Czeck Republic sends T-72A MBTs tanks and BVP-1 IFVs tracked armored to Ukraine

Following the request from the U.S., the Czech Republic has sent T-72A main battle tanks and BVP-1 infantry fighting vehicles, Soviet-made BMP-1 produced under license in the Czech Republic, to Ukraine, according to pictures published on the Twitter account of OSINTDefender on April 5, 2022: Czech Television initially reported the shipment, showing footage on Twitter of a train loaded with five tanks and five IFVs. It said the shipment was a gift agreed upon with NATO allies, Reuters report.
Follow Army Recognition on Google News at this link

Army Recognition Global Defense and Security news
Czech BVP-1 IFVs and T-72A MBTs sent to Ukraine (Picture source: Twitter account of OSINTdefender)

This shipment has been confirmed by the head of the Czech lower house's European Affairs Committee Ondrej Benesik, who told Reuters he received the information from his Christian Democrat Party's expert on defense. The source, from the Czech defense community, also confirmed that the tanks and fighting vehicles had been sent but declined to give any further details, citing security concerns. Defence Minister Jana Cernochova told parliament she would not confirm or deny details of Czech aid to Ukraine.

A spokesperson for the Defence Ministry said the Czech Republic had sent military aid worth nearly 1 billion crowns ($45 million) to Ukraine since the beginning of the war on February 24 but declined to give any further details.

According to the Military Balance 2021, currently, the Czech Army has a total of 120 main battle tanks including 30 T-72M4CZ, 89 T-72 and 247 IFVs (Infantry Fighting Vehicles) armored vehicles including 120 BVP-2/BMP-2, 127 Pandur II 8x8 armored vehicles, 98 BVP-1/BMP-1 and 65 BVP-2/BMP-2 in store.

The T-72A is the second generation of Soviet-made main battle tank in the T-72 family. The first version of the T-72 entered production in 1970. It is a further development of the T-62 with some features of the T-64A (upgraded version of the basic T-64) and has been further developed as the T-90. The T-72A was accepted for service with the Soviet army in June 1979. The T-72 was the most common tank used by the Soviet Army from the 1970s until the collapse of the Soviet Union in 1991. It was also exported to other Warsaw Pact countries, as well as Finland, India, Iran, Iraq, Syria and Yugoslavia, as well as being copied elsewhere, both with and without licenses.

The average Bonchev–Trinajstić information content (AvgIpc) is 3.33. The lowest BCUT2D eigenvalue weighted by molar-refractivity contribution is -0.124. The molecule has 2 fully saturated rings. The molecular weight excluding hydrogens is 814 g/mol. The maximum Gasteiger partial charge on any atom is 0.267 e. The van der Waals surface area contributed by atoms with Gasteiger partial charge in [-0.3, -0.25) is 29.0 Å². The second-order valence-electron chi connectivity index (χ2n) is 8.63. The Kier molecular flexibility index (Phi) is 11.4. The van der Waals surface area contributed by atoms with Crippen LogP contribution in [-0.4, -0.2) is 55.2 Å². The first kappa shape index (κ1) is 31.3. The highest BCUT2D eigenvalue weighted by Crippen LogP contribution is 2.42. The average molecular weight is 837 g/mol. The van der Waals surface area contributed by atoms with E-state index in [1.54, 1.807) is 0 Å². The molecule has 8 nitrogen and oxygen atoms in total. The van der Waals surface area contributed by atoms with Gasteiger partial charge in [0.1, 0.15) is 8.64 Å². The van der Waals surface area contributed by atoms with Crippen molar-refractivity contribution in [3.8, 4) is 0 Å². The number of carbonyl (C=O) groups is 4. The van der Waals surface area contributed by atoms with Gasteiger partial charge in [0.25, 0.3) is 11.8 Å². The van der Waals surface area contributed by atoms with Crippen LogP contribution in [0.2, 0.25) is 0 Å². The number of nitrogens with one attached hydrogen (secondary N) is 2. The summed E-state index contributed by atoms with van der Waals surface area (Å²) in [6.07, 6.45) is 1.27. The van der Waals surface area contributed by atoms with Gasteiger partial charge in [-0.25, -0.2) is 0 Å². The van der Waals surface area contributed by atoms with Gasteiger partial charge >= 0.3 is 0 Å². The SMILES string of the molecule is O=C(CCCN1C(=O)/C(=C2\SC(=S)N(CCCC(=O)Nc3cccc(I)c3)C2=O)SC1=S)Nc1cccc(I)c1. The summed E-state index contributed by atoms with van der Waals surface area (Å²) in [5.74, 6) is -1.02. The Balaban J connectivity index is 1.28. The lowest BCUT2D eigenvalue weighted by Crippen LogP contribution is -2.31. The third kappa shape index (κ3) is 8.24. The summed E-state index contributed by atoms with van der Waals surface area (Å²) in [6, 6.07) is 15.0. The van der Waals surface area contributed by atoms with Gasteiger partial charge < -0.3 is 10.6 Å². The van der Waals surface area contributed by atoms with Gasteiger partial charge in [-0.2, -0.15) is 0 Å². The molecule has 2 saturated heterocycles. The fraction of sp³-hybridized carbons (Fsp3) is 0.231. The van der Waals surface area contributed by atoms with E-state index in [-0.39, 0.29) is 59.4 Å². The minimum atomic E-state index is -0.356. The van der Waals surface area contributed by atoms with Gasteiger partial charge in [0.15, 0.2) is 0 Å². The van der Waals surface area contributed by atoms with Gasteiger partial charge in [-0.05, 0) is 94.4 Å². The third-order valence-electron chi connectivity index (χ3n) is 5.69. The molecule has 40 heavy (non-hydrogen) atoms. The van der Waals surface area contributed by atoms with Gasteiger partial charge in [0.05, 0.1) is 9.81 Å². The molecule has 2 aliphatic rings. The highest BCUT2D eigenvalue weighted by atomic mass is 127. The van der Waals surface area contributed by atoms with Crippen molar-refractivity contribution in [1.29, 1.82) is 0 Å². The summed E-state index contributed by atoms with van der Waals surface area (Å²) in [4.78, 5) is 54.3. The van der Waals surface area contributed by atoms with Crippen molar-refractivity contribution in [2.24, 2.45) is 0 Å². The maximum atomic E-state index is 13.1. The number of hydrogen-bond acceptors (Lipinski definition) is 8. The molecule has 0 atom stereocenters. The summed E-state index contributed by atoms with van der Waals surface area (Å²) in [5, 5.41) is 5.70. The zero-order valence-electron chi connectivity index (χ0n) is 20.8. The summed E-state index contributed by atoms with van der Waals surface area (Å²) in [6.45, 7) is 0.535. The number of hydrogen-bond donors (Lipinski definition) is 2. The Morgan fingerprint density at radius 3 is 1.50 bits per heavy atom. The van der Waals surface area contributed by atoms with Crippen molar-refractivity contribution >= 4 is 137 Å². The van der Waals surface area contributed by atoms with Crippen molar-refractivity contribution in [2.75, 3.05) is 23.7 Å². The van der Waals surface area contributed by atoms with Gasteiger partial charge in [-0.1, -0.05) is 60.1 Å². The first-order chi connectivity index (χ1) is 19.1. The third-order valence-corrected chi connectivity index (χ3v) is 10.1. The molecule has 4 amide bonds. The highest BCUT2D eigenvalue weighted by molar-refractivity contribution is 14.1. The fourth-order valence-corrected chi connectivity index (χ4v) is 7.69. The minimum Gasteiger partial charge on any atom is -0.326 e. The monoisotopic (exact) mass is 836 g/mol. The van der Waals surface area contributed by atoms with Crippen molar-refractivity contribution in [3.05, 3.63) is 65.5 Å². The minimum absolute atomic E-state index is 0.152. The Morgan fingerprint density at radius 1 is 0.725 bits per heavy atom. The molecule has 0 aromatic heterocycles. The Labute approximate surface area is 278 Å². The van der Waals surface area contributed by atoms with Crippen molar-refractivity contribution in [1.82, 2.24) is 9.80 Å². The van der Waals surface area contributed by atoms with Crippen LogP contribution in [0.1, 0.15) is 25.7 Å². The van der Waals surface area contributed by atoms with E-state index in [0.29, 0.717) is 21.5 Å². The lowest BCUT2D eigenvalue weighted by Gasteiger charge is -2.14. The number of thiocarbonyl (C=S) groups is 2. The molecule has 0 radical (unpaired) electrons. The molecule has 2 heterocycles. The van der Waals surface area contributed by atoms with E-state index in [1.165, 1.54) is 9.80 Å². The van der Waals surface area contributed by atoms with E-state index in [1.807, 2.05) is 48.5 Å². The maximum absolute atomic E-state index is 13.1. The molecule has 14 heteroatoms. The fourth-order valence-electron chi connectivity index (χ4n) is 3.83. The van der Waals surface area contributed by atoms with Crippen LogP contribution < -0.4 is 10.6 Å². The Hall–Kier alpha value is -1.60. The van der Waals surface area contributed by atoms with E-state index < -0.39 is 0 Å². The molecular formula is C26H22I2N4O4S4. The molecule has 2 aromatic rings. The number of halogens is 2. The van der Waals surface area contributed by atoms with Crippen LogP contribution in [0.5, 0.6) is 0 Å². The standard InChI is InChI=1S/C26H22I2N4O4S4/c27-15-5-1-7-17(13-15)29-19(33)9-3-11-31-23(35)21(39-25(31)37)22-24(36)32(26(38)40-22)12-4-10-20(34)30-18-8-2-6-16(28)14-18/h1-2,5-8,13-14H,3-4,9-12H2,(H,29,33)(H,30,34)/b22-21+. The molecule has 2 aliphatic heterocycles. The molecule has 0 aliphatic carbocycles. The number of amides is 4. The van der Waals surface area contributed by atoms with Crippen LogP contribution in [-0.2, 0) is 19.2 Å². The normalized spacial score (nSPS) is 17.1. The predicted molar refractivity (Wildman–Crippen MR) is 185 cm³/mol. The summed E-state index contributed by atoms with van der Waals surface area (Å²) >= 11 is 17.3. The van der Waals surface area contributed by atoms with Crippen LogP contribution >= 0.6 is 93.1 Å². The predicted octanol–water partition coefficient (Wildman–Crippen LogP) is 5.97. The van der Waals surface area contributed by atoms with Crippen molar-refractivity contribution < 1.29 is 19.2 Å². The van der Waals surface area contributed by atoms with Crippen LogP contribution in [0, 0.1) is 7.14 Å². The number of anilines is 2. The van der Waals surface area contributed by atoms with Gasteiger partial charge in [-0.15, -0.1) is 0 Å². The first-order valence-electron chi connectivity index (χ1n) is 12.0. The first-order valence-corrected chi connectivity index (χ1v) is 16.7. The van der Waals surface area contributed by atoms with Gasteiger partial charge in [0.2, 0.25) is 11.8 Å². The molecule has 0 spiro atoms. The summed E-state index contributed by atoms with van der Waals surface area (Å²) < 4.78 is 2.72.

As published by Army Recognition on 8 April 2020, Ukraine had already imported a large batch of Czech-made BVP-1 (Bojove Vozidlo Pechoty 1, a licensed copy of the Soviet BMP-1 ground vehicle, which was produced in Czechoslovakia between 1970 and 1989) infantry fighting vehicles (IFVs), according to the country’s state-run defense industrial conglomerate Ukroboronprom. The BVP-1 (it is referred to as BMP-1) IFV weighs 13 tons and is protected by 6-23 mm armor. The vehicle is powered by the UTD-20 diesel engine, producing a top road/off-road speed of 65/45 km/h, a top swimming speed of 7 km/h, and a range of 600 km. The IFV is armed with the 2A28 73 mm semi-automatic gun, optionally mounted 9M14M ATGM system, and Kalashnikov PKT 7.62 mm coaxial general-purpose machine gun.

Army Recognition Global Defense and Security news

Czech T-72A tanks sent to Ukraine (Picture source: Twitter account of OSINTdefender)